In light of ongoing scrutiny over the misuse of supply chain financing to the detriment of small businesses, the director of Fifo Capital has called for a rethink, predicting a rise to prominence of reverse factoring for SMEs.
On 30 September, the federal Labor Party announced that the ACCC had launched an investigation into big businesses’ utilisation of reverse factoring (also known as supply chain financing) to impose extended payment times on small-business suppliers, who rely on prompt payment of invoices to manage their cash flow.
Further, the Australian Small Business and Family Enterprise Ombudsman (ASBFEO) Kate Carnell this week announced the launch of a review into supply chain financing, based on the prevalence of the same issue.
Ms Carnell labelled the practice of big companies abusing the system to the detriment of small-business suppliers as “totally unacceptable”.
In response to heightened scrutiny of reverse factoring, director of supply chain financing specialist Fifo Capital, Wayne Morris, has called for a rethink on the subject matter.
Mr Morris estimates that supply chain finance will be used to underwrite “the majority” of small to medium-sized enterprises over the next five years.
Fifo Capital’s model, along with other supply chain finance lenders, allows businesses to extend their credit terms by up to 90 days.
If a supplier should wish to recoup the cost of the invoice prior to 90 days time, fees are often charged.
It is this practice in particular that sees small businesses struggle to manage cash flow, according to the ACCC and ASBFEO.
A statement from the Minister for Small and Family Business said: “It is not acceptable for large business to use small suppliers to optimise their cash flow.”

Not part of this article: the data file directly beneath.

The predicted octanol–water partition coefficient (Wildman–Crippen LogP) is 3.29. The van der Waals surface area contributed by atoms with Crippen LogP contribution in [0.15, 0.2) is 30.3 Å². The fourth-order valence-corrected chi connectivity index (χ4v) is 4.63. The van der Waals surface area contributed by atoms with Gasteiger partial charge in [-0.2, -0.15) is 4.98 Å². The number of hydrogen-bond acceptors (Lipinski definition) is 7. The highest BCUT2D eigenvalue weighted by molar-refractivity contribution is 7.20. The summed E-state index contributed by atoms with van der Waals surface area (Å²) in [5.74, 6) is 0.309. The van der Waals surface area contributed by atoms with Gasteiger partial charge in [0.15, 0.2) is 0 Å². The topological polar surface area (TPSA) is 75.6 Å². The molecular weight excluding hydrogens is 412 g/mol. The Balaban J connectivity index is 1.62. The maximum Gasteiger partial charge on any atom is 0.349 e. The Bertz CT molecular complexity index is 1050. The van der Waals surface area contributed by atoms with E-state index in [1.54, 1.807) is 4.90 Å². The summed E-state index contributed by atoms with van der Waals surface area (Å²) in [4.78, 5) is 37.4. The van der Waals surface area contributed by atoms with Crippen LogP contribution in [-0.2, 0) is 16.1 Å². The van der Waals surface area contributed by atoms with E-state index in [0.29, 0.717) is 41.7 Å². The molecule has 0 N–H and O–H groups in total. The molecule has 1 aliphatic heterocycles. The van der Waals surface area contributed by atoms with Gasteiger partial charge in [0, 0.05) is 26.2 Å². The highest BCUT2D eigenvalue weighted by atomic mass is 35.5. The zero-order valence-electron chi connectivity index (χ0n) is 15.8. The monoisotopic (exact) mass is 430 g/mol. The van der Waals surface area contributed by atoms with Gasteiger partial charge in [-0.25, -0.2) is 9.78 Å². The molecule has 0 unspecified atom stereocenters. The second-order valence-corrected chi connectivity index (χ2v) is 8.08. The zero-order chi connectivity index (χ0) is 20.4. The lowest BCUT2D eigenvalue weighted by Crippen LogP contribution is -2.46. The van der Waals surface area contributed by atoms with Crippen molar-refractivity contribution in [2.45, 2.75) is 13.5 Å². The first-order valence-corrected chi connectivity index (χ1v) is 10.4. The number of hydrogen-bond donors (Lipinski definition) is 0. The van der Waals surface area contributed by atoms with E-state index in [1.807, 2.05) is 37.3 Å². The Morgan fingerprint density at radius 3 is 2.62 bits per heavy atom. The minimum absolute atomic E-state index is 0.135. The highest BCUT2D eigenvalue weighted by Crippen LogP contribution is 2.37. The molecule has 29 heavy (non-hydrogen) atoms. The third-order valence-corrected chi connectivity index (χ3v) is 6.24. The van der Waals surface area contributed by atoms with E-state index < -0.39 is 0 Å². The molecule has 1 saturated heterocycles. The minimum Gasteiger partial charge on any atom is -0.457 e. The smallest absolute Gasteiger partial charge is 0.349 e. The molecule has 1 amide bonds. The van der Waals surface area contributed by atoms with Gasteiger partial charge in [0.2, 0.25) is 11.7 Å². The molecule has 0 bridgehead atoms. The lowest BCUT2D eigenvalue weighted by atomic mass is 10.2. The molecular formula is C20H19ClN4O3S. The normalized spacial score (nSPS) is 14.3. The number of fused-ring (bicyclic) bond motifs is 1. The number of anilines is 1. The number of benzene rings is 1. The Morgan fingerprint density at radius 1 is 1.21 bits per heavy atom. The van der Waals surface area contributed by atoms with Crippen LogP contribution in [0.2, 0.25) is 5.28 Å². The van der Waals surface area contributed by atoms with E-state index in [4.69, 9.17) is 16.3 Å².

However, Mr Morris said he believes supply chain finance is a modern finance option that benefits businesses, big and small.
“Supply chain finance is a product of today, releasing liquidity for millions of small companies and underwriting risk in a new and innovative way, it’s time for a rethink,” he said.
“Financial products are developed because supply chains are becoming increasingly complex.
“Businesses aren’t confined to the factory gates anymore, rather they’re dependent on a network of suppliers and partners to come together in a tight, working collaboration."
He added: “Put simply, cash is the glue that holds supply chains together and supply chain finance is best used to help avoid small businesses waiting around to be paid by big business."
Mr Morris said he believes supply chain finance is used best when it’s able to work through multiple levels of the supply chain, so the burden and benefit of liquidity can be shared throughout.
“Get it right and what looked like a fractious circle based on payment term dispute now looks more like a virtuous circle.
“The subcontractor has certainty of payment without risk, and the lead contractor will attract the best trades because of it,” he said.
The ASBFEO’s review will examine how supply chain finance is being used within industries, and the prevalence of the product being used to the detriment of small-business suppliers.
An initial report on the reviews findings is expected to be completed by the Ombudsman by March 2020, with a full report to be released in April 2020.